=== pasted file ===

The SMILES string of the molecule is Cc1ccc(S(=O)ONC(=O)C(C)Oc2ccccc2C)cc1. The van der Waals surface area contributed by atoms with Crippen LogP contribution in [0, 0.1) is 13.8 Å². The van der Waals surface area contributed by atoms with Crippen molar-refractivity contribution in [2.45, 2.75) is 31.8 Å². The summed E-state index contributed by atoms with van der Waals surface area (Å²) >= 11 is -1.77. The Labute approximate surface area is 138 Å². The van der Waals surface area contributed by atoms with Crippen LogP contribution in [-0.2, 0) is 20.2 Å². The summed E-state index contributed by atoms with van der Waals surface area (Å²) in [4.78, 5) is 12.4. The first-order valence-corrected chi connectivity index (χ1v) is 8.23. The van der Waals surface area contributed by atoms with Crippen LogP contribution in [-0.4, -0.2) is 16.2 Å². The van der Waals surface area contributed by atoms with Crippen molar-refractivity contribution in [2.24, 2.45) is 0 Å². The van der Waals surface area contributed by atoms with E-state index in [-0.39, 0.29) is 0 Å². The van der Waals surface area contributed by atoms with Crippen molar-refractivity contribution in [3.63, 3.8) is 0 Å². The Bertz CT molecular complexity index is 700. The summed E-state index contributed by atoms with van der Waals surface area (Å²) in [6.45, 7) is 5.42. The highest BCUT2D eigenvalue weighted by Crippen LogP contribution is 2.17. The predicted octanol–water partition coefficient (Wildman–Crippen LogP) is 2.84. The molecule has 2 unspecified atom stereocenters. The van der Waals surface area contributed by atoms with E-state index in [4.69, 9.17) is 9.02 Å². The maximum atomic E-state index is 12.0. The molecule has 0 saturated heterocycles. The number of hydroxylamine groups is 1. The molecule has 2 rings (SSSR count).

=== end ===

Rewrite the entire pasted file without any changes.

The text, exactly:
The SMILES string of the molecule is Cc1ccc(S(=O)ONC(=O)C(C)Oc2ccccc2C)cc1. The van der Waals surface area contributed by atoms with Crippen LogP contribution in [0, 0.1) is 13.8 Å². The van der Waals surface area contributed by atoms with Crippen molar-refractivity contribution in [2.45, 2.75) is 31.8 Å². The summed E-state index contributed by atoms with van der Waals surface area (Å²) >= 11 is -1.77. The Labute approximate surface area is 138 Å². The van der Waals surface area contributed by atoms with Crippen LogP contribution in [-0.2, 0) is 20.2 Å². The summed E-state index contributed by atoms with van der Waals surface area (Å²) in [4.78, 5) is 12.4. The first-order valence-corrected chi connectivity index (χ1v) is 8.23. The van der Waals surface area contributed by atoms with Crippen LogP contribution in [-0.4, -0.2) is 16.2 Å². The van der Waals surface area contributed by atoms with Crippen molar-refractivity contribution in [2.24, 2.45) is 0 Å². The van der Waals surface area contributed by atoms with E-state index in [-0.39, 0.29) is 0 Å². The van der Waals surface area contributed by atoms with Crippen molar-refractivity contribution in [3.63, 3.8) is 0 Å². The Bertz CT molecular complexity index is 700. The summed E-state index contributed by atoms with van der Waals surface area (Å²) in [6.45, 7) is 5.42. The highest BCUT2D eigenvalue weighted by Crippen LogP contribution is 2.17. The predicted octanol–water partition coefficient (Wildman–Crippen LogP) is 2.84. The molecule has 2 unspecified atom stereocenters. The van der Waals surface area contributed by atoms with E-state index in [4.69, 9.17) is 9.02 Å². The maximum atomic E-state index is 12.0. The molecule has 0 saturated heterocycles. The number of hydroxylamine groups is 1. The molecule has 2 rings (SSSR count).